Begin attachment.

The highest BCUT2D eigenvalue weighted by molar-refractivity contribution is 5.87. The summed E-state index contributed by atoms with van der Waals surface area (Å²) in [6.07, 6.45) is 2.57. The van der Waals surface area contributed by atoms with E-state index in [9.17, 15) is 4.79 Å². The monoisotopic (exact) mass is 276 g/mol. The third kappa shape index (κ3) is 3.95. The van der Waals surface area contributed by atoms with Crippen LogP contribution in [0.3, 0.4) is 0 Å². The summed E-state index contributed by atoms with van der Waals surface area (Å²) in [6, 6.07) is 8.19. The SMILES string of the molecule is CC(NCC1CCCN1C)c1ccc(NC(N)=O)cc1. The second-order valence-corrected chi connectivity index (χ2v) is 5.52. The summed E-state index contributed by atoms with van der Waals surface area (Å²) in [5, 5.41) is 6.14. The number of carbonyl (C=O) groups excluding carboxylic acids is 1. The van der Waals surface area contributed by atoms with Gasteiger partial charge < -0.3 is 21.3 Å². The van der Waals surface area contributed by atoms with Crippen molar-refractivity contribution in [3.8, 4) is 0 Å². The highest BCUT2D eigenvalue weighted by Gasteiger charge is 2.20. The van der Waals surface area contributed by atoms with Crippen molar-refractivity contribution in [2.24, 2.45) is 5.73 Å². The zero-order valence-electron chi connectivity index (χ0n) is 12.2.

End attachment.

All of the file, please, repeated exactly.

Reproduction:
The highest BCUT2D eigenvalue weighted by molar-refractivity contribution is 5.87. The summed E-state index contributed by atoms with van der Waals surface area (Å²) in [6.07, 6.45) is 2.57. The van der Waals surface area contributed by atoms with E-state index in [9.17, 15) is 4.79 Å². The monoisotopic (exact) mass is 276 g/mol. The third kappa shape index (κ3) is 3.95. The van der Waals surface area contributed by atoms with Crippen LogP contribution in [0.3, 0.4) is 0 Å². The summed E-state index contributed by atoms with van der Waals surface area (Å²) in [6, 6.07) is 8.19. The SMILES string of the molecule is CC(NCC1CCCN1C)c1ccc(NC(N)=O)cc1. The second-order valence-corrected chi connectivity index (χ2v) is 5.52. The summed E-state index contributed by atoms with van der Waals surface area (Å²) in [5, 5.41) is 6.14. The number of carbonyl (C=O) groups excluding carboxylic acids is 1. The van der Waals surface area contributed by atoms with Gasteiger partial charge < -0.3 is 21.3 Å². The van der Waals surface area contributed by atoms with Crippen molar-refractivity contribution in [3.8, 4) is 0 Å². The highest BCUT2D eigenvalue weighted by Gasteiger charge is 2.20. The van der Waals surface area contributed by atoms with Crippen molar-refractivity contribution in [2.24, 2.45) is 5.73 Å². The zero-order valence-electron chi connectivity index (χ0n) is 12.2.